Most of the feedback is handled through audio cues. In fact, Moov is so confident in the audio feedback that there is no visual compliment. This differs from Siri, where everything she says is displayed on screen, and even sometimes requires looking at the screen. So in that way, this felt more like having Samantha (from the Movie ‘Her’) than anything before it. Even though I couldn’t actually talk to her (this is a one way conversation) she responded quickly and directly to my performance, which is very different than anything else in the fitness market I’ve tried.

The app itself provides some nice visual feedback too, such as live cadence data, an interval timer, and past interval performance. The primary use of the app, mid-workout, is to increase or decrease the intensity of the intervals. After the workout, a detailed report of the workout statistics are available for viewing.

Reports are long and filled with data

The minimal (but necessary) screen interaction is begging for a smaller, smart watch-like implementation. It’s a bit annoying to bring a phone on a run, and every time I checked my progress or changed intensity, I had to unlock the phone. Not bad with the TouchID fingerprint recognition on the 5S, but as your hands get sweaty, this gets less reliable. It perfectly highlighted a use for a wearable smart watch product (iWatch?).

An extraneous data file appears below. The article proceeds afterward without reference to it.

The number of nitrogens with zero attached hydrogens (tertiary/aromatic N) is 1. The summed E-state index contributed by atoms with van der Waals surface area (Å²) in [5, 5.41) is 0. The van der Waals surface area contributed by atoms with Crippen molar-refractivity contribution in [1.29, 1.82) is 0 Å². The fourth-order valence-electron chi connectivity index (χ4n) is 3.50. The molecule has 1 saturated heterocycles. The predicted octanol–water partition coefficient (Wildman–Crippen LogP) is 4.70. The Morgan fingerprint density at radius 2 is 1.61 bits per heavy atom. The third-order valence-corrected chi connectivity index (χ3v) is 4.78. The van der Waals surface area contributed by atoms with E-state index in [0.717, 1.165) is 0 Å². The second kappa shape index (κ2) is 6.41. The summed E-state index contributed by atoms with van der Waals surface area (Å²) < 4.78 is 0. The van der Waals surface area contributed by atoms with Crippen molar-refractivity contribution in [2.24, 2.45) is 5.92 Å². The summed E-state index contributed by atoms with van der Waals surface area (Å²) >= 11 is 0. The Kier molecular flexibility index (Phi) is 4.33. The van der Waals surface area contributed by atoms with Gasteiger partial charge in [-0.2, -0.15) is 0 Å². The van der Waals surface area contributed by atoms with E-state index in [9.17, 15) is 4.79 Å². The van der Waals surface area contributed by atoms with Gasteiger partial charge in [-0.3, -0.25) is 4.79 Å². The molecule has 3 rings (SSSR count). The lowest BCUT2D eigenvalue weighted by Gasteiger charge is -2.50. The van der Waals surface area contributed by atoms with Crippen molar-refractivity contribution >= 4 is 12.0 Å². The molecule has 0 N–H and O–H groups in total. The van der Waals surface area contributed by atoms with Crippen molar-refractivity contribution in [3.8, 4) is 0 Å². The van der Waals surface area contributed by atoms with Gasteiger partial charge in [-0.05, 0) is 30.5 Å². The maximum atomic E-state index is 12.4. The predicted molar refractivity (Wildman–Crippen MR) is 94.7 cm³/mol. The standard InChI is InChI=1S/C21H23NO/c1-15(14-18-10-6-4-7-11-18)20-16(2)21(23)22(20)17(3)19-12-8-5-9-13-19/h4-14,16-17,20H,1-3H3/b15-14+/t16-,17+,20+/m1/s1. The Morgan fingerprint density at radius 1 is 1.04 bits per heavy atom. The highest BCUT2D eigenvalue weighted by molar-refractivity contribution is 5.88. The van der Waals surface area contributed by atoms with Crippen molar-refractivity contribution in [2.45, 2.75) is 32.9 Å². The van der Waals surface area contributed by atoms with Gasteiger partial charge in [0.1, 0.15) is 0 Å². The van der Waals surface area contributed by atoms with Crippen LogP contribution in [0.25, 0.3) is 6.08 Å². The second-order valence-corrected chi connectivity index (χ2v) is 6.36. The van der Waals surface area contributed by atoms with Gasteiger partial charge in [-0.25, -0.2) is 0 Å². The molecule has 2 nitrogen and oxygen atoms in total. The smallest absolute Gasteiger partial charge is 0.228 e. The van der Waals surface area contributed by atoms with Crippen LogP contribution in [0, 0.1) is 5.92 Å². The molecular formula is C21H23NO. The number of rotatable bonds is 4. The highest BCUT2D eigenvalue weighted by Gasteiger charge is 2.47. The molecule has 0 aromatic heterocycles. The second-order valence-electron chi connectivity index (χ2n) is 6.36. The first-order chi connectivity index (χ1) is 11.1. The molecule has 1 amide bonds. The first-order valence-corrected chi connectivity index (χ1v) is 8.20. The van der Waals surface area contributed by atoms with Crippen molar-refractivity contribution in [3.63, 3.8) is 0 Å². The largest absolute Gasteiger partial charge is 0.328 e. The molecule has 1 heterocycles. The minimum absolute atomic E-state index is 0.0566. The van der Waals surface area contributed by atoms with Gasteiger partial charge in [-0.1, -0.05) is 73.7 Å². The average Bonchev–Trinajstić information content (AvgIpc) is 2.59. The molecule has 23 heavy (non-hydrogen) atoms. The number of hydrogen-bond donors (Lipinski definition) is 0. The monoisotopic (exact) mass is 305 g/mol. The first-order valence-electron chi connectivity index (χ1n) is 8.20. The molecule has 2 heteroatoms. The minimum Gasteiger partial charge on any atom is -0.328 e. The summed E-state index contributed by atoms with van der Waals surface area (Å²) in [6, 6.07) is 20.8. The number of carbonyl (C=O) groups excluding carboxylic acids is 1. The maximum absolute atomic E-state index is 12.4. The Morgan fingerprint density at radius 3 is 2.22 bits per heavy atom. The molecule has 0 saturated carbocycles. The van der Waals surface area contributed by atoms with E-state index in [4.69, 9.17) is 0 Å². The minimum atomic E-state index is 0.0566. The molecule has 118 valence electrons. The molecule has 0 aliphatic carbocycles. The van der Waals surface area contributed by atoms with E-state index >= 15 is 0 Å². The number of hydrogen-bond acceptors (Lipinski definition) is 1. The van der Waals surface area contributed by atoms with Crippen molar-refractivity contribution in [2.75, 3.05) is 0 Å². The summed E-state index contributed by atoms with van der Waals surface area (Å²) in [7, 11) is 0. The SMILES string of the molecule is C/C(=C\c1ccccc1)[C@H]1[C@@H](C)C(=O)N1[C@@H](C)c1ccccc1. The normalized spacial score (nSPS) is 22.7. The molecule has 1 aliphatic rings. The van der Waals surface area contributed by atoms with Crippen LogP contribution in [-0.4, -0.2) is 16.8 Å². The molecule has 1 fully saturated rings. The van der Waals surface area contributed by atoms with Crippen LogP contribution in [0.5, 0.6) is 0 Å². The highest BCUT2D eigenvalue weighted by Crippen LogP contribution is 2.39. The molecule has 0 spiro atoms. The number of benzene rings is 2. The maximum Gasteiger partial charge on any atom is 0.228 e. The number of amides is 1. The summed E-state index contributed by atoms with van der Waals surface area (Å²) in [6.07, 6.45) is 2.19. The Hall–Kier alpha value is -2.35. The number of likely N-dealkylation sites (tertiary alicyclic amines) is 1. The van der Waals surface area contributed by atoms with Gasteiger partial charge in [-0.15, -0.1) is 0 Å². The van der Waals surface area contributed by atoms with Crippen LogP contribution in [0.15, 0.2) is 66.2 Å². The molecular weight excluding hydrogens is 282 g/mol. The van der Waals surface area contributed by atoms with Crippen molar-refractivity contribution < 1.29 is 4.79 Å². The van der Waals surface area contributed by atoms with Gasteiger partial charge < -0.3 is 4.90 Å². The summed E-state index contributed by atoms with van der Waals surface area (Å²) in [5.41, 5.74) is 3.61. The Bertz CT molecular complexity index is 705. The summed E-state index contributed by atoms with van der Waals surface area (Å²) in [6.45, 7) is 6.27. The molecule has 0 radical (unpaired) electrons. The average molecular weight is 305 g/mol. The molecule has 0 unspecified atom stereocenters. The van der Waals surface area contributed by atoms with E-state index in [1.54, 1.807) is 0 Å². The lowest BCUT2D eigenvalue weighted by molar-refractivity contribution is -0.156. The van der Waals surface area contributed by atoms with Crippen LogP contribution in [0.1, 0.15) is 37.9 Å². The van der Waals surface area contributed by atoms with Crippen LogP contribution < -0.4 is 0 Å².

The app itself is well organized, simple to use, syncs easily with the Moov device, and a good looker. The style is different from many apps in the space but works well for Moov. It’s sporty and classy. It’s very easy to read while running in bright sunlight (likely a driver behind the clean black and yellow graphics). But remember, that the real star is not the app UI. It’s the voice in your ear spoken by Siri. It’s the coach that is constantly giving direction and feedback.

The flat, clean graphics, are easy to read outdoors

The voice coach is the product. The device itself is well designed, light, waterproof, and probably one of the most advanced sensors of it’s kind on the market now. But it falls into the background. The voice is the thing to learn from. Swap out the sensors, add more sensors, get a new phone, or swap for a smart watch in the future; but the voice will always be there, pushing fitness performance to the next level.